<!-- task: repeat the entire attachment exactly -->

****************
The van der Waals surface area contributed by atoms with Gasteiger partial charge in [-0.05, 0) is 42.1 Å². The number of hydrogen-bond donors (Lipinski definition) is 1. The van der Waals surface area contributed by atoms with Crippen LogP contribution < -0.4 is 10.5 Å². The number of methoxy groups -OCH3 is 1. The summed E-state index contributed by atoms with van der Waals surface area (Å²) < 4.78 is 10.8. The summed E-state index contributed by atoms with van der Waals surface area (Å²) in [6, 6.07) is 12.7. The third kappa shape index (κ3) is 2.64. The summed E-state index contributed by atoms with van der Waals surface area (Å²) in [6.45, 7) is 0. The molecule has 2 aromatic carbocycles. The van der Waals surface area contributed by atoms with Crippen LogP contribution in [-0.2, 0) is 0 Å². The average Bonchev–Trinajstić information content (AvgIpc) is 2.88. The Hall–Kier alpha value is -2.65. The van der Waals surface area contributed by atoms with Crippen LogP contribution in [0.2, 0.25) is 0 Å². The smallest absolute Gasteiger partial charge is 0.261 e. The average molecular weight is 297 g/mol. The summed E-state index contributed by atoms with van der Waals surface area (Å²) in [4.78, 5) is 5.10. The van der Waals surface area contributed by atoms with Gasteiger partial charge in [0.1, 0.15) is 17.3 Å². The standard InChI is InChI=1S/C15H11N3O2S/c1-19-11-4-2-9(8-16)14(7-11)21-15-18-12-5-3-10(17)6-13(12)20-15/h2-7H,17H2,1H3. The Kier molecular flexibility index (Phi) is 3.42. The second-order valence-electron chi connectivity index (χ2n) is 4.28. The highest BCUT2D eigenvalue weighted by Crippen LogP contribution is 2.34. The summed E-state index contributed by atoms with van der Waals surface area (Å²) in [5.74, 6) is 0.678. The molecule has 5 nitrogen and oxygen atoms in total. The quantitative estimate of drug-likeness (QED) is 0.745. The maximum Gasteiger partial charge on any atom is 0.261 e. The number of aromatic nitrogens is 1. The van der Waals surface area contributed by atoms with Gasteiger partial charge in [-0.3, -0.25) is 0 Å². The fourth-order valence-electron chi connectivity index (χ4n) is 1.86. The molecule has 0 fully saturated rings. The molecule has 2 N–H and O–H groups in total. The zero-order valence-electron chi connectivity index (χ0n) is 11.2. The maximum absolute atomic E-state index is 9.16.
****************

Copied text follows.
The van der Waals surface area contributed by atoms with Gasteiger partial charge in [-0.05, 0) is 42.1 Å². The number of hydrogen-bond donors (Lipinski definition) is 1. The van der Waals surface area contributed by atoms with Crippen LogP contribution < -0.4 is 10.5 Å². The number of methoxy groups -OCH3 is 1. The summed E-state index contributed by atoms with van der Waals surface area (Å²) < 4.78 is 10.8. The summed E-state index contributed by atoms with van der Waals surface area (Å²) in [6, 6.07) is 12.7. The third kappa shape index (κ3) is 2.64. The summed E-state index contributed by atoms with van der Waals surface area (Å²) in [6.45, 7) is 0. The molecule has 2 aromatic carbocycles. The van der Waals surface area contributed by atoms with Crippen LogP contribution in [-0.2, 0) is 0 Å². The average Bonchev–Trinajstić information content (AvgIpc) is 2.88. The Hall–Kier alpha value is -2.65. The van der Waals surface area contributed by atoms with Crippen LogP contribution in [0.2, 0.25) is 0 Å². The smallest absolute Gasteiger partial charge is 0.261 e. The average molecular weight is 297 g/mol. The summed E-state index contributed by atoms with van der Waals surface area (Å²) in [4.78, 5) is 5.10. The van der Waals surface area contributed by atoms with Gasteiger partial charge in [0.1, 0.15) is 17.3 Å². The standard InChI is InChI=1S/C15H11N3O2S/c1-19-11-4-2-9(8-16)14(7-11)21-15-18-12-5-3-10(17)6-13(12)20-15/h2-7H,17H2,1H3. The Kier molecular flexibility index (Phi) is 3.42. The second-order valence-electron chi connectivity index (χ2n) is 4.28. The highest BCUT2D eigenvalue weighted by Crippen LogP contribution is 2.34. The summed E-state index contributed by atoms with van der Waals surface area (Å²) in [5.74, 6) is 0.678. The molecule has 5 nitrogen and oxygen atoms in total. The quantitative estimate of drug-likeness (QED) is 0.745. The maximum Gasteiger partial charge on any atom is 0.261 e. The number of aromatic nitrogens is 1. The van der Waals surface area contributed by atoms with Gasteiger partial charge in [-0.3, -0.25) is 0 Å². The fourth-order valence-electron chi connectivity index (χ4n) is 1.86. The molecule has 0 fully saturated rings. The molecule has 2 N–H and O–H groups in total. The zero-order valence-electron chi connectivity index (χ0n) is 11.2. The maximum absolute atomic E-state index is 9.16.